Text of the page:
Building outside relationships is important for CFOs. This can involve anything from informal exchanges with members of the community to developing strategic contacts. According to Ms. Ibarra, these external contacts can offer insight into the larger context in which the organization functions. That is a valuable asset to CFOs in making informed, strategic decisions.

Be a good coach and promote a strong culture

Breaking out of the traditional CFO mold also involves an organization's culture. Strategic financial leaders use their influence to "instill a high-performance culture," according to a recent strategy+business article. This is achieved by CFOs using performance and management processes, such as strategy development and annual budgeting, "as opportunities to set and reinforce behaviors consistent with the company's stated strategy and performance expectations," according to the article.

Developing a strong culture also requires CFOs to lead by example and act as figures of integrity. For Mr. Stimpson, this means being a good coach.

"My leadership approach is very similar to the way I viewed my athletics coaches growing up. If I had a coach that I hated or was rude and unapproachable, it made practice miserable," he says. However, when there is mutual respect between players and the coach, it makes players work harder, enjoy what they're doing and look forward to practice. That same simple approach can be applied to relationships CFOs have with employees and physicians, according to Mr. Stimpson.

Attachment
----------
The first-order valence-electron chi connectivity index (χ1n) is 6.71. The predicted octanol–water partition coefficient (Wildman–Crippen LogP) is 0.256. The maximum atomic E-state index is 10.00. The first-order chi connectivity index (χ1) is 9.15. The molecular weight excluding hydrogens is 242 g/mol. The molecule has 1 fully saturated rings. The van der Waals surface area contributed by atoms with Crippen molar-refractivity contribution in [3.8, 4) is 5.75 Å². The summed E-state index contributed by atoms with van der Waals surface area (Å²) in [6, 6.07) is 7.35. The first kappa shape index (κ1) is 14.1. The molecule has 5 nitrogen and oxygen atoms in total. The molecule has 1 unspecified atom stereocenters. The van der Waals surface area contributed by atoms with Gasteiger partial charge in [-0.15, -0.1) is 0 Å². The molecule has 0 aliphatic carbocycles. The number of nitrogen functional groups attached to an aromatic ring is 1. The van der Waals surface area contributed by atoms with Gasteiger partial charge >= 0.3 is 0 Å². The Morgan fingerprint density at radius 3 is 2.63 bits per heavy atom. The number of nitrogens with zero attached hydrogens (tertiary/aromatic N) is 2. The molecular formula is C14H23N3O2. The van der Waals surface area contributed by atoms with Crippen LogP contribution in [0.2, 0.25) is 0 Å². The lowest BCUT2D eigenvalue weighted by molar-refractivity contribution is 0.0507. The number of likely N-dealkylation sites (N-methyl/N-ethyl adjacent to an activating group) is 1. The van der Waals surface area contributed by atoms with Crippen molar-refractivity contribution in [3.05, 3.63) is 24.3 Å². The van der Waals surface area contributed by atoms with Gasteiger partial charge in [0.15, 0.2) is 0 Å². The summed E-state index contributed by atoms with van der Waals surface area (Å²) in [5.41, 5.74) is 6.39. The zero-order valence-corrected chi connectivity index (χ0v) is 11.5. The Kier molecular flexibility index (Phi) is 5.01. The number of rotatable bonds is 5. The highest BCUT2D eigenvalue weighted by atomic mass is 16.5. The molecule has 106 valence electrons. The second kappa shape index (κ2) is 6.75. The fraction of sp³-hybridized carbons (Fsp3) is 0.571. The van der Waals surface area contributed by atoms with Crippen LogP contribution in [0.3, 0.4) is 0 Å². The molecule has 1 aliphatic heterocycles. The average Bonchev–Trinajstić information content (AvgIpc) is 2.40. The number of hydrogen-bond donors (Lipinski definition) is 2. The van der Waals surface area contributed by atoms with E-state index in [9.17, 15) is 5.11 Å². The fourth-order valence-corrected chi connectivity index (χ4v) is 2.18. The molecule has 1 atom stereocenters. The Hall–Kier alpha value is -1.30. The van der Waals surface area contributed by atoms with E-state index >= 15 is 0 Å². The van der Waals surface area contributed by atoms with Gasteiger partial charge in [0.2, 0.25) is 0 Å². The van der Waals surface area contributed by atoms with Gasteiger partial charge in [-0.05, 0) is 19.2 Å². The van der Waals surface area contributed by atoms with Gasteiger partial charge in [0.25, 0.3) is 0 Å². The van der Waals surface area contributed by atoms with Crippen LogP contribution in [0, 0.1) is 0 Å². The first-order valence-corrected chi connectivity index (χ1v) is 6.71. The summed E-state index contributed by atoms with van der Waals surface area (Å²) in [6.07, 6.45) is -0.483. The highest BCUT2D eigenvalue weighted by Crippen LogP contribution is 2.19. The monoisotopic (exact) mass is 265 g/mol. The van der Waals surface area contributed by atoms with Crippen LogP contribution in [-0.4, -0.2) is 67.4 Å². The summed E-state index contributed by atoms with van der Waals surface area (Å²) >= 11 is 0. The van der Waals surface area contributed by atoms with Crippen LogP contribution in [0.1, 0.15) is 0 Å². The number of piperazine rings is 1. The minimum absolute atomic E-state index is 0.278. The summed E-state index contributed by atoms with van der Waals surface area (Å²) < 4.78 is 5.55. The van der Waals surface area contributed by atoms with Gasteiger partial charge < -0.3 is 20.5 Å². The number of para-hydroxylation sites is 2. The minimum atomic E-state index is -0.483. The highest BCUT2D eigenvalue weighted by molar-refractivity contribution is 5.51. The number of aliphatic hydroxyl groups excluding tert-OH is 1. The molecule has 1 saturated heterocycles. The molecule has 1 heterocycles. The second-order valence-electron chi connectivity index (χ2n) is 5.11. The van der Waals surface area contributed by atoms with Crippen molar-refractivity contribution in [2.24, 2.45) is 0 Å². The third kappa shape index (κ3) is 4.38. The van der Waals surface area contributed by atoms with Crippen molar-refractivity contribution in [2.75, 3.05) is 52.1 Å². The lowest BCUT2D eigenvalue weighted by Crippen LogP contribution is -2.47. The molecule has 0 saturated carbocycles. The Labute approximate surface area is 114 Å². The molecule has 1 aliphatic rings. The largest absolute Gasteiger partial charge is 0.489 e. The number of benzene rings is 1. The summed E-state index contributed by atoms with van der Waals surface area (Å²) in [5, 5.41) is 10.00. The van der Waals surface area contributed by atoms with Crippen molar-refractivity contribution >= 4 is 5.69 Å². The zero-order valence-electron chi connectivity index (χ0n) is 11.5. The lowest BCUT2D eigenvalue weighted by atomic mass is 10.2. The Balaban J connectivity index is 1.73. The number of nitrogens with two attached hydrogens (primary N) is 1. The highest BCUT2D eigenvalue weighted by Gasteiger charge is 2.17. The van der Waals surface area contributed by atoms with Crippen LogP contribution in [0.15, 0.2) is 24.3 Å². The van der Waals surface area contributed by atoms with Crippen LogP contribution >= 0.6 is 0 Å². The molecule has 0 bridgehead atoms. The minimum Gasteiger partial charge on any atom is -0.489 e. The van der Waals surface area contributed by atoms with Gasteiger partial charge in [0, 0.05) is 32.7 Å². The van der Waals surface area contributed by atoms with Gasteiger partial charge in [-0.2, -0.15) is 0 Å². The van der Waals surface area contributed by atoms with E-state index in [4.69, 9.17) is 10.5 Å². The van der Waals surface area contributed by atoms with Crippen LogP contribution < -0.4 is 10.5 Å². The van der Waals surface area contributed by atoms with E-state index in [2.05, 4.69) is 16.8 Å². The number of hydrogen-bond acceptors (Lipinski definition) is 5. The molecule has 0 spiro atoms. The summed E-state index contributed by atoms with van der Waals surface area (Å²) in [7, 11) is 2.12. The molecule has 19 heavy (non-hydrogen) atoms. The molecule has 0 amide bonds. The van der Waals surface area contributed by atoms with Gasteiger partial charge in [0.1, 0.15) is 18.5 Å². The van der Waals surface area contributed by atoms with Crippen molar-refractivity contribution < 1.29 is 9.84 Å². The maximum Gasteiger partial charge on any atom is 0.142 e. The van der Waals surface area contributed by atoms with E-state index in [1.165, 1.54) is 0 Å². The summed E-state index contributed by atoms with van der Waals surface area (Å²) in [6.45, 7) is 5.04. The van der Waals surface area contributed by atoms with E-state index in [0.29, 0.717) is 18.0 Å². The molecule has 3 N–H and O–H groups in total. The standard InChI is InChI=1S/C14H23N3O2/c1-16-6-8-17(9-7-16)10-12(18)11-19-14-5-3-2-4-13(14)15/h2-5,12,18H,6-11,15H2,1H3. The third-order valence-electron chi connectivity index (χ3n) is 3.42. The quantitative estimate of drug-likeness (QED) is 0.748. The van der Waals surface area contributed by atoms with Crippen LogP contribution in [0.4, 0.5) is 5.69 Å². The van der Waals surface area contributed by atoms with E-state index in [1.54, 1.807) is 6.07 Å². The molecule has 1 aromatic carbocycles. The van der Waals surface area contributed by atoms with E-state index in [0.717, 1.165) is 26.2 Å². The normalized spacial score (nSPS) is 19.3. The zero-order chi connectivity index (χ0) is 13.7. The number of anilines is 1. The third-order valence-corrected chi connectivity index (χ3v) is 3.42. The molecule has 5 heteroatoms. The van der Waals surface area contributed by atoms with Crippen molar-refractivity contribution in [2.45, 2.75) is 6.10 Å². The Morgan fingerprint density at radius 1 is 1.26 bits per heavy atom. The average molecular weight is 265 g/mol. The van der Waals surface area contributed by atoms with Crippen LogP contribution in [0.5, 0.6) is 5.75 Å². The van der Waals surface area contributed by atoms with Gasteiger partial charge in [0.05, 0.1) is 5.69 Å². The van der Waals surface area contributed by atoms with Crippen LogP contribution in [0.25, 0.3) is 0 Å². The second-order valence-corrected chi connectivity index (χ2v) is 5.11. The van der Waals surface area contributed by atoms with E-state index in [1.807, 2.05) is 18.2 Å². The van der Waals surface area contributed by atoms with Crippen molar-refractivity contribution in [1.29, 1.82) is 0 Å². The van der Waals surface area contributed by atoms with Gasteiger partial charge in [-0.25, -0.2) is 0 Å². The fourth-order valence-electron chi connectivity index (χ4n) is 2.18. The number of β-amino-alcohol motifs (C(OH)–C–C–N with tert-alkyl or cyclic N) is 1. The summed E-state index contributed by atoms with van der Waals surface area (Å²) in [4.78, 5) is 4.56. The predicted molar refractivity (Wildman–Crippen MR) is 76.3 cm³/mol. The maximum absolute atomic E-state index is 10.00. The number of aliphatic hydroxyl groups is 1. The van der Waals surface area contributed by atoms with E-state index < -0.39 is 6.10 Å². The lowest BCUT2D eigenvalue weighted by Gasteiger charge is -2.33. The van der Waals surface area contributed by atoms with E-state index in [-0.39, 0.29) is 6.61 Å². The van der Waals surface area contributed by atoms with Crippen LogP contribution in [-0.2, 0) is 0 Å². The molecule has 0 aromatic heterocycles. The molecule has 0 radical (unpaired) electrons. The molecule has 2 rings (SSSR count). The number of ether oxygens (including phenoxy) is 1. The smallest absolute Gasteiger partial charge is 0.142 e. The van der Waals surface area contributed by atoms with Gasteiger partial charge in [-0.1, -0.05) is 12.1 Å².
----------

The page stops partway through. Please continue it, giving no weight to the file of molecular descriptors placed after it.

Don't forget what's most important

The role of hospital and health system CFO is a complex one. These financial leaders are being asked to have their hand in finance, billing, operations and strategy, among other areas of the business, and that can seem like an insurmountable task.

With the myriad of issues facing CFOs, it's important they don't lose sight of what is most important — the patient.

Ms. Mohesky says entering the hospital through the ED was something she did for a daily reminder to keep the patient "front and center" when making financial decisions as a CFO.

Focusing on what is best for the patient can help CFOs break through the dust and keep their eye on the ball, whether they're sitting behind their desk crunching numbers or powering through a transformation to shatter the CFO mold.